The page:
-- The effectiveness of past U.S. initiatives to block resumption of Indian testing makes all the more egregious the State Department's gullibility, lack of vigilance, and failure to take a firm enough stand against the stated nuclear-weapons intentions of the BJP when it came to power in March.
-- Before and after the Indian election---Secretary of State Albright's visit to the region last November, the overlapping visits to India by NRC Chairman Jackson and UN Ambassador Richardson in April, National Security Advisor Berger's meeting with Indian Foreign Secretary Raghunath in May---the U.S. government sent the same, wrong message: nuclear differences will not be allowed to stand in the way of vastly improving American relations with India.
-- After the tests, we face two basic questions: How bad is the damage? How best to respond?
Alternative assessments: Do Indian and Pakistani tests represent an end to nuclear proliferation or to nuclear non-proliferation?
Alternative 1. An End to Nuclear Proliferation?
-- No remaining, significant NPT holdouts other than Israel, which also has nuclear weapons and probably tested in 1979 without announcing it.
-- As non-members, India and Pakistan did not violate the NPT or CTBT, nor did they violate IAEA safeguards.
-- Their claim to weapon-state status cannot be recognized under the terms of the NPT; they probably can be induced to join the CTBT.
-- Thus, there's minimal damage to the non-proliferation regime, and (because of near-universal adherence to the NPT) no likely contagion effect.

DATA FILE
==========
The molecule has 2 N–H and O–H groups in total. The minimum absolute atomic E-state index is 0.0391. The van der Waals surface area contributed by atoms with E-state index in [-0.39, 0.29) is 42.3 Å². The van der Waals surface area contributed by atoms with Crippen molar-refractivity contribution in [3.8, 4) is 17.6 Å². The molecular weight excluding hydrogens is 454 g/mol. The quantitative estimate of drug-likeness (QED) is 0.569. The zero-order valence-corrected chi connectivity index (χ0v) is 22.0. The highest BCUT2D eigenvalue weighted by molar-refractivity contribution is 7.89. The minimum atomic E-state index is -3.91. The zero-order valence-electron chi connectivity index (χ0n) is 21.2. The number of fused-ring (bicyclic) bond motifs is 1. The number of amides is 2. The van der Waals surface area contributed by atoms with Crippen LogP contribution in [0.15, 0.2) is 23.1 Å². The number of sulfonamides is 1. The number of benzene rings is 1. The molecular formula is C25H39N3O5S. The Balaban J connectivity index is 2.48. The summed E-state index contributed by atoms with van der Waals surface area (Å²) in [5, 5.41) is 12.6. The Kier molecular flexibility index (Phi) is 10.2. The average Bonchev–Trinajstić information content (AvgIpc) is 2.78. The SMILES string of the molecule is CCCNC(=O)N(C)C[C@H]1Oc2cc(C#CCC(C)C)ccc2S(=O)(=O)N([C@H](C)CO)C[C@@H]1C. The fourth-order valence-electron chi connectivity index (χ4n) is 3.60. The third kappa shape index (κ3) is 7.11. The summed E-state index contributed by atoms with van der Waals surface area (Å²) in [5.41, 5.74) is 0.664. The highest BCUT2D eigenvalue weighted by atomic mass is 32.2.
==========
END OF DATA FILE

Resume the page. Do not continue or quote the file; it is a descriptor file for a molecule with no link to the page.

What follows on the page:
Alternative 2. An End to Nuclear Non-Proliferation?
-- Muted international response to the tests signals to other nations they can test and get away with it. Middle East and East Asia are regions of particular concern.
-- Both India and Pakistan used the cover of civilian nuclear programs to produce nuclear weapons, making the dual-use nature of civilian nuclear equipment and material all the more obvious and "confirming the weakness of the bars to nuclear proliferation" (Gilinsky).
- Half of India's military plutonium was produced in an Atoms for Peace reactor (CIRUS) supplied by Canada with heavy water supplied by the United States---a blatant violation of the "peaceful purposes" commitment India made in written contracts with both suppliers. Yet, India's making bombs from "peaceful" plutonium---the most basic breach of non-proliferation norms---has elicited no official reaction from the U.S. or Canada, before or after the tests (Gilinsky-Leventhal op-ed article, Washington Post, June 15, 1998).
- Pakistan stole European civilian uranium enrichment technology, got away with it, and based its weapons program on it. More recently, Pakistan started producing weapons plutonium in a research reactor at Khushab, built with Chinese assistance and probably operated with Chinese heavy water diverted by Pakistan from its safeguarded Kanupp power reactor.